Overproduction of growth hormones

In rare cases, misalignments of the jaw and teeth can be caused by hormones. Overproduction of a growth hormone can cause acromegaly. This disease leads to incorrect development of the teeth, the jaw and / or the chewing system.

Unrestored tooth gaps

If a tooth gap is not provided with a dental prosthesis after previous tooth extraction, neighboring teeth can migrate and change the bite over time. Partially retained wisdom teeth also cause displacements and misaligned teeth. Sometimes the lower tooth front is then nested.

Other causes of misaligned teeth or jaw misalignment

Infectious diseases and chronic vitamin deficiencies impair bone structure and thus also the position of the jaw and teeth.

Malfunctions of the tongue motor skills or swallowing muscles as well as sucking the toddler's fingers or baby pacifiers can also lead to malpositions.

Prevent tooth misalignment

Dental care from the first milk tooth

Tooth decay quickly leads to greater damage and pain in small children, as the milk teeth have a very sensitive structure. For this reason, it is all the more important to start dental care as early as the first milk tooth and to attend regular check-up appointments with the dentist. This tracks the development of teeth and jaws and examines whether they are healthy.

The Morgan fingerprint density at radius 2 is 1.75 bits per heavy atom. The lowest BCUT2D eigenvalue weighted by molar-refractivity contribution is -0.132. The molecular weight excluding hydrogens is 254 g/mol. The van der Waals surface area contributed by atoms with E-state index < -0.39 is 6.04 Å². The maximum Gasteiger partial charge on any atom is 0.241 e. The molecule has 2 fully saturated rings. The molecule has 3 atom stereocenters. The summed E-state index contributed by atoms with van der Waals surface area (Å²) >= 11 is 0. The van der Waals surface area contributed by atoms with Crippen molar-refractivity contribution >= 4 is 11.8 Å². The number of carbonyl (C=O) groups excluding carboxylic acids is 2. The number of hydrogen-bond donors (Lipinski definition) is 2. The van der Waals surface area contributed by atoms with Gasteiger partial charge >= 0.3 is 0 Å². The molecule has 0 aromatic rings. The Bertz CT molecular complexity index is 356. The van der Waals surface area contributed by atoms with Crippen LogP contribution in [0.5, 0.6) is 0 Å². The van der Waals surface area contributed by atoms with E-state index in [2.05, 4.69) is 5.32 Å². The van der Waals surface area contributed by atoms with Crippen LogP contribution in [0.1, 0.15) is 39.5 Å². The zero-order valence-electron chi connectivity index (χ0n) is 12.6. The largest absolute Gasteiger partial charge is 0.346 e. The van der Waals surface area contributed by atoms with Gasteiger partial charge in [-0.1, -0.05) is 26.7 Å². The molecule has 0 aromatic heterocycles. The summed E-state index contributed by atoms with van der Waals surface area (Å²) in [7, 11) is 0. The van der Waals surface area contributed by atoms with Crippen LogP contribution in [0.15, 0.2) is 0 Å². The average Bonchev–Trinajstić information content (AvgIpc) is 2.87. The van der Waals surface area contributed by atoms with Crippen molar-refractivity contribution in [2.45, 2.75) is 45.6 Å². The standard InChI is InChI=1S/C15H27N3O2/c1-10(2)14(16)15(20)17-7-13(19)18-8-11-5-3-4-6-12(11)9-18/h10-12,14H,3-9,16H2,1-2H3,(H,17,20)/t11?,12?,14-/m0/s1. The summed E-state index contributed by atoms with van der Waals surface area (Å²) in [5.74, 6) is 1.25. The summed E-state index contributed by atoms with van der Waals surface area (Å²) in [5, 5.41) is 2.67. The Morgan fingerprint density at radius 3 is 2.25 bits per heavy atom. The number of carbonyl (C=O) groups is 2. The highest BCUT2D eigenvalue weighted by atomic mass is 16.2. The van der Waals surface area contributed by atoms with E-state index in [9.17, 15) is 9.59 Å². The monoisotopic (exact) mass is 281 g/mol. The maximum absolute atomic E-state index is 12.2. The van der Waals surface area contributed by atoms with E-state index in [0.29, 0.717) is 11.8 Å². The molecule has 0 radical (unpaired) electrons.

Further tips for children's dental care:

  • Clean children's teeth every day from the first tooth. Initially, a soft cloth or a cotton swab is sufficient. A children's toothbrush is recommended later.
  • Use a fluoridated children's toothpaste for the milk teeth. This contains a child-friendly amount of fluoride, which protects the tooth enamel.
  • Let your child brush their teeth from primary school age. Check the dental care and brush if necessary.
  • Get your child used to drinking water or unsweetened teas. Sugar and acidic drinks such as lemonade, fruit juice or sweetened teas should only be drunk rarely. These can damage the sensitive enamel and lead to "peat caries". Constant sucking on the drinking bottle is also harmful to teeth and jaws.

Misaligned teeth: which doctor can help?

The treatment of misaligned teeth and jaws is carried out by dentists and orthodontists. Orthodontics is a branch of dentistry. If a major imbalance in the jaw cannot be treated with orthodontic braces alone, the treatment must be carried out by the oral surgeon.

In these cases, sections of the jaw or the entire jaw can be surgically adjusted. The procedure is carried out in close cooperation between an oral and maxillofacial surgeon and an orthodontist. Oral and maxillofacial surgeons are specialists who have degrees in both medicine and dentistry.